Tuesday, October 12, 2010

Ex Libris – The book

Long weekends are a wonderful opportunity to think and reflect. Celebrating an anniversary, my wife and I took a trip to the coast and while walking through the hotel store, a book on the shelf captured my eye: “Ex Libris; Confessions of a Common Reader”, by Anne Fadiman. It is no surprise that this title would attract me and I promptly bought it. Published in 1998, I’m not sure how I’ve missed this book over all the years I’ve worked for Ex Libris (the two are unrelated except for the title). During the course of the weekend I read it.

I suspect many of you, like me, would find yourself nodding your head as you read this authors description of her interactions, appreciation and immersion in the world of books. Describing her home, with several walls lined with bookshelves, filled with books, certainly struck home (accompanied by a deep sigh from my wife). A shelf in those bookcases, called the “Odd Shelf” that is lined with books that don’t really fit with the volumes lining the other shelves also struck home. The chapter entitled “Never do that to a book” is a fun read; there are volumes I’ve read many times that still look like new and others I’ve marked up, made notes in the margins and refer to over and over, but I never, ever leave a book face down to mark my place. Overall, I found this work a delightful read for those who love physical books, love holding them, collecting them and working with them.

As I finished the final pages with a satisfaction similar to that I feel when taking the final sips of a fine port, I paused to think and reflect about our rapidly evolving world of e-books and e-resources. Will we lose something irreplaceable as we move towards that world? Or will it simply be an evolution in the vehicle that conveys feelings, ideas, thoughts and knowledge?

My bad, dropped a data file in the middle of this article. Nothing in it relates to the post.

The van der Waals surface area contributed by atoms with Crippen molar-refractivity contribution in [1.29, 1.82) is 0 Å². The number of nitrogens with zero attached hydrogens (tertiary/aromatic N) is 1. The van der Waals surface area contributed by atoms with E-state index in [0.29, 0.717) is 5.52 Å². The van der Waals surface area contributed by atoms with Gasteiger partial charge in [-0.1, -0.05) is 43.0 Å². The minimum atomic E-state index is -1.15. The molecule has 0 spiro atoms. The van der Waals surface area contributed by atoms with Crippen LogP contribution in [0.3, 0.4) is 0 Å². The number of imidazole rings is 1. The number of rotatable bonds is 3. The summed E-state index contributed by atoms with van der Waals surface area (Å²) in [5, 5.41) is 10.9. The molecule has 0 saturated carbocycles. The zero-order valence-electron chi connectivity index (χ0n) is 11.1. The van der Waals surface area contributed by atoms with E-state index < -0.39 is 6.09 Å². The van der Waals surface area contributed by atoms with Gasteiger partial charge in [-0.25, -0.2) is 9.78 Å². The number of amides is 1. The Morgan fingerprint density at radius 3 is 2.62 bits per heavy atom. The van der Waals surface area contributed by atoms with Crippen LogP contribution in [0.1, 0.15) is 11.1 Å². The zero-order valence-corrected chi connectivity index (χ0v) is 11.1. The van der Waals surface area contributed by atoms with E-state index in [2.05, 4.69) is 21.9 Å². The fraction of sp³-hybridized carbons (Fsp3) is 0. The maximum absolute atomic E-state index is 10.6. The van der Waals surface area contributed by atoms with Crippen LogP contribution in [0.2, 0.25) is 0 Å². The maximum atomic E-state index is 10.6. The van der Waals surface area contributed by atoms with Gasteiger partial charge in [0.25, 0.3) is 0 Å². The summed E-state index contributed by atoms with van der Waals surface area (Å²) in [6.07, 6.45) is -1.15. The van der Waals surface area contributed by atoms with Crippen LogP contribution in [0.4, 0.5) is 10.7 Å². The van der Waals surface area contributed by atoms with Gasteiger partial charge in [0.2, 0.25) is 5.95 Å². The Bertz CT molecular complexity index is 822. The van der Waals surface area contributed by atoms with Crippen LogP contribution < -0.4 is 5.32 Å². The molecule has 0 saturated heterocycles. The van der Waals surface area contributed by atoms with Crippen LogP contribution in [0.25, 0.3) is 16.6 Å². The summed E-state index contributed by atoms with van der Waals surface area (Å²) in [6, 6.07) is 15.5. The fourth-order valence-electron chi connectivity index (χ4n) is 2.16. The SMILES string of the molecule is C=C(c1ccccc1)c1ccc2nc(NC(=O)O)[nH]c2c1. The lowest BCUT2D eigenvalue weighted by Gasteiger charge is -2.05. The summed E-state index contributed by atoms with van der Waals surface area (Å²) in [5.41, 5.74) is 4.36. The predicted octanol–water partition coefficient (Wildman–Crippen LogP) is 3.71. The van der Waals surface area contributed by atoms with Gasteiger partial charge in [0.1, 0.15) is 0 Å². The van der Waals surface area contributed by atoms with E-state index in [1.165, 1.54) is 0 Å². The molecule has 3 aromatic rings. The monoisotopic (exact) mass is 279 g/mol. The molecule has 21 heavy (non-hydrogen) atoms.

Looking at my Kindle and iPad, I see books containing the underlines of others who’ve read them (and how many people underlined it); I see the integration of multi-media and the Web into the text. So, I know the answer to my question is that it will be an evolution. While I’ll be among the last to advocate we slow down our embrace of technology, it is important to remember that reading is a larger experience than just consuming the words. It is also about the hunt for the right book, the embrace and collection of books that says something about who we are and what we care about that is also important. The very experience of reading them involves a number of mechanisms and results we must be sure to carry forth into the future of e-resources in some evolutionary way.

If you need an enjoyable break from our hectic world of technology and trying to harness information, I encourage you to pick this book up and take the journey. It serves as a useful reminder to us technologists of all the things books represent.